Moderate Democrats helped stall a bill in Senate Appropriations this week that sought to prevent hospitals from releasing and transporting homeless patients without their consent.
The practice, known as “patient dumping,” has received news coverage in Los Angeles, where 10 hospitals are under investigation for discharging patients to downtown’s Skid Row. City Attorney Rocky Delgadillo filed criminal and civil charges against Kaiser Permanente after a female patient, Carol Ann Reyes, was videotaped getting out of a taxi cab and wandering the downtown streets still dressed in her hospital gown.
The bill, SB 275 authored by Los Angeles Democrat Gil Cedillo, would prohibit hospitals from transporting newly discharged patients without their consent. Hospitals that do so could be charged a fine of up to $10,000 if Cedillo’s measure was signed into law, and individual staff members could also be held liable.
The bill is opposed by the California Hospital Association.
The bill passed the Senate Public Safety Committee on a party-line 3-2 vote last month, where liberal Democrats enjoy a voting majority. But during Monday’s hearing in Senate Appropriations, two Democrats–Ron Calderon, D-Montebello, and Lou Correa, D-Santa Ana–voted against the bill.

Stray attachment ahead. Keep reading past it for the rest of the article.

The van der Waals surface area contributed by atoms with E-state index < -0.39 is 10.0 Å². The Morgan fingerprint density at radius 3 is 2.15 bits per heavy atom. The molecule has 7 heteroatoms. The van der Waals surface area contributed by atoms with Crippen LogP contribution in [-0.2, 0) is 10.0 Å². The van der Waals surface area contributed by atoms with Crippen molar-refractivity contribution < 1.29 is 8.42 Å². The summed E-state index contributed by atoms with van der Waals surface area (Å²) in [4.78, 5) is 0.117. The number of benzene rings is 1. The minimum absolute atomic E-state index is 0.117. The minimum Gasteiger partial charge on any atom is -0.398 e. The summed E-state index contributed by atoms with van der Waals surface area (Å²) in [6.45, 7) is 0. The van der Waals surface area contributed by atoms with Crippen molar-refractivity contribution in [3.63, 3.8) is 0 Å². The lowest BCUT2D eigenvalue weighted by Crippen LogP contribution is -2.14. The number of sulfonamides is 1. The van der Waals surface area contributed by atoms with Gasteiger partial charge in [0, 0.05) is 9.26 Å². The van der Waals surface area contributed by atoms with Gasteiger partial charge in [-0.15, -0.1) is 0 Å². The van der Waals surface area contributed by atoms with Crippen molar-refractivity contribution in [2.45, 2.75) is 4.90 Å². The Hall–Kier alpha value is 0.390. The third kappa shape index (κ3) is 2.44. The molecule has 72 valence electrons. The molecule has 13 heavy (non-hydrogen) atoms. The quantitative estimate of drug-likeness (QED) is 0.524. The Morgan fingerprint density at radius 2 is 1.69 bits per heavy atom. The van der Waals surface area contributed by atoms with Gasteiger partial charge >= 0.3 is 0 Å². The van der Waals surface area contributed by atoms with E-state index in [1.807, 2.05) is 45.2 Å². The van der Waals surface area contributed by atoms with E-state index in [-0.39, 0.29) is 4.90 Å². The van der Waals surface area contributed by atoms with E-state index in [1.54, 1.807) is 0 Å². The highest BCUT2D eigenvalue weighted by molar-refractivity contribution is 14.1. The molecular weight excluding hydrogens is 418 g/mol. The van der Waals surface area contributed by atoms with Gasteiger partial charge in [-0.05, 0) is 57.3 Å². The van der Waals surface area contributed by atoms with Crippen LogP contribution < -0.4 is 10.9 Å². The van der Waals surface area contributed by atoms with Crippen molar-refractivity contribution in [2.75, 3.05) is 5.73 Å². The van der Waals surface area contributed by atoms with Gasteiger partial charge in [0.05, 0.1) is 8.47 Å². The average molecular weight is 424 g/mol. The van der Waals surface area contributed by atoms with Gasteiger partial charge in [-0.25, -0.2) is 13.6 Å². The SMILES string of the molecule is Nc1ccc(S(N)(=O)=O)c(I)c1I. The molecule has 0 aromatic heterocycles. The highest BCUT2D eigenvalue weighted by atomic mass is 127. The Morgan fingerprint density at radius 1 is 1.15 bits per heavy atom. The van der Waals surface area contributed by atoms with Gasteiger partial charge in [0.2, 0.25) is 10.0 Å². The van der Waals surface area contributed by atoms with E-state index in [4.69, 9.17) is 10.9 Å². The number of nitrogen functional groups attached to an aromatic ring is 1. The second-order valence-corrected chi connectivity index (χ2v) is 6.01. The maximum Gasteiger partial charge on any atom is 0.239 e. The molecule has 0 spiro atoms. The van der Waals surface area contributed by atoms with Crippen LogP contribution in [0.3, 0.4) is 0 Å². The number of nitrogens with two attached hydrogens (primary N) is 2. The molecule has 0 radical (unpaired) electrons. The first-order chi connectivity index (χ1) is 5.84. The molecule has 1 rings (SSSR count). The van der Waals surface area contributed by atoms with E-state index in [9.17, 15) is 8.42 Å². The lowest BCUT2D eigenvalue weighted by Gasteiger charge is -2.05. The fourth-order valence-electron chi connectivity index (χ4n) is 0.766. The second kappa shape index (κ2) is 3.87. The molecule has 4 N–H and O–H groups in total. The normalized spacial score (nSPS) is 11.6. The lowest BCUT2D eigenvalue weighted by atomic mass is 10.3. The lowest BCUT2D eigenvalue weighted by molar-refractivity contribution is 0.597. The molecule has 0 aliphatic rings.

Those two Democratic “No” votes, coupled with all seven Republicans voting against the bill, left the measure one vote short of the nine required to get the bill on to the Senate floor.
The vote underscores the precarious majority Democrats enjoy on the committee, and the problems some of the house’s more liberal members say they’re having getting bills out of Appropriations and other Senate committees.
Cedillo requested that the vote be expunged, and said he would try to bring the bill up against next week. And while he refused to criticize any specific members who voted against the measure, he did make his case for the bill’s passage.
“What does it say about our ethics and humanity?” asked Cedillo rhetorically when discussing the difficulty of the bill’s passage. “These people are more vulnerable than when they went in to the hospital. Who thinks this is OK?”
Meanwhile, Kaiser Permanente agreed to offer more staff training, create new protocols for discharging homeless patients and allow a retired U.S. District Court judge to monitor its progress as part of a settlement in the city’s suit against the hospital chain announced late Tuesday.
[The move to expunge the vote prompted a letter from Senate Secretary Greg Schmidt to all Senate offices about proper Senate protocol. “By the custom and usage of the Senate, the expungement of a vote is not permitted in committees or on the floor,” Schmidt wrote. “This prohibition dates to reform approximately forty years ago, when efforts were made to correct gross irregularities in the voting process, and is intended to ensure (a) that the public is not misled as to the disposition of motions before committees or the House and (b) that the actual votes on any motion are duly recorded.”]
Cedillo said he’s optimistic that the announced settlement, coupled with a piece scheduled to run on 60 Minutes about the Reyes case, will help increase pressure on members of the committee to move the bill to the Senate floor. The bill is scheduled to be heard again in Senate Appropriations next week.